Course Title: Osteopathy Theory and Practice 2

Part A: Course Overview

Course Title: Osteopathy Theory and Practice 2

Credit Points: 12.00

Terms

Course Code

Campus

Career

School

Learning Mode

Teaching Period(s)

REHA2173

Bundoora Campus

Undergraduate

150H Health Sciences

Face-to-Face

Sem 2 2007,
Sem 2 2008,
Sem 2 2009,
Sem 2 2010,
Sem 2 2011,
Sem 2 2012,
Sem 2 2013,
Sem 2 2014,
Sem 2 2015,
Sem 2 2016

REHA2173

Bundoora Campus

Undergraduate

173H School of Health and Biomed

Face-to-Face

Sem 2 2018,
Sem 2 2019,
Sem 2 2020,
Sem 2 2021

Course Coordinator: Kate Burke

Course Coordinator Phone: +61 3 9925 2327

Course Coordinator Email: kate.burke@rmit.edu.au

Course Coordinator Location: 202.04.072-1


Pre-requisite Courses and Assumed Knowledge and Capabilities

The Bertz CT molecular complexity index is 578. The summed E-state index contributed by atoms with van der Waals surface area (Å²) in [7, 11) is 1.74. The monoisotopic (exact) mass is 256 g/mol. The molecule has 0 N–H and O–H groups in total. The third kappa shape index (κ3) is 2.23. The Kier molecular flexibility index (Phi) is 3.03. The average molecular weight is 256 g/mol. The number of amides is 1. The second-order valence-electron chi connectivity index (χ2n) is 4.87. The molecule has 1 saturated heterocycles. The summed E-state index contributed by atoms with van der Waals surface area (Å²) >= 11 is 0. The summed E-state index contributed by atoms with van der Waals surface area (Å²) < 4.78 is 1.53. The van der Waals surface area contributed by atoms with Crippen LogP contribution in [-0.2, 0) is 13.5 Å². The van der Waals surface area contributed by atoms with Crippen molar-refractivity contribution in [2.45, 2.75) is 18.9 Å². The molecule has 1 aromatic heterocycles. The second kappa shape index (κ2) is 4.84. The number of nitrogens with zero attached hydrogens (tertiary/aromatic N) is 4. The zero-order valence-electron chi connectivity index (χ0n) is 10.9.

None.


Course Description

This course extends your foundational knowledge, skills and their application to practise osteopathy focused healthcare in Australia.  The theoretical components of the module explore the structure and function of the musculoskeletal system and application of soft tissue techniques.  The practical aspects of the module enable you to become familiar with soft tissue tone assessment and related techniques.  In combination these components provide an introduction to clinical musculoskeletal screening and treatment.

Practical experience in this course simulates osteopathic practice by utilising role play as both clinician and patient.   

This course includes a learning experience in which your knowledge and skills will be applied and assessed in a real or simulated patient care context and where feedback from industry and/or community is integral to your experience.


Objectives/Learning Outcomes/Capability Development

This course contributes to the following Program Learning Outcomes (PLO) for BP279 Bachelor of Health Science/Bachelor of Applied Science (Osteopathy):

  • PLO 1 Provide patient-centred care as a competent, safe primary healthcare professional
  • PLO 2 Provide osteopathic, musculo-skeletal healthcare within a patient-centred, evidence-based framework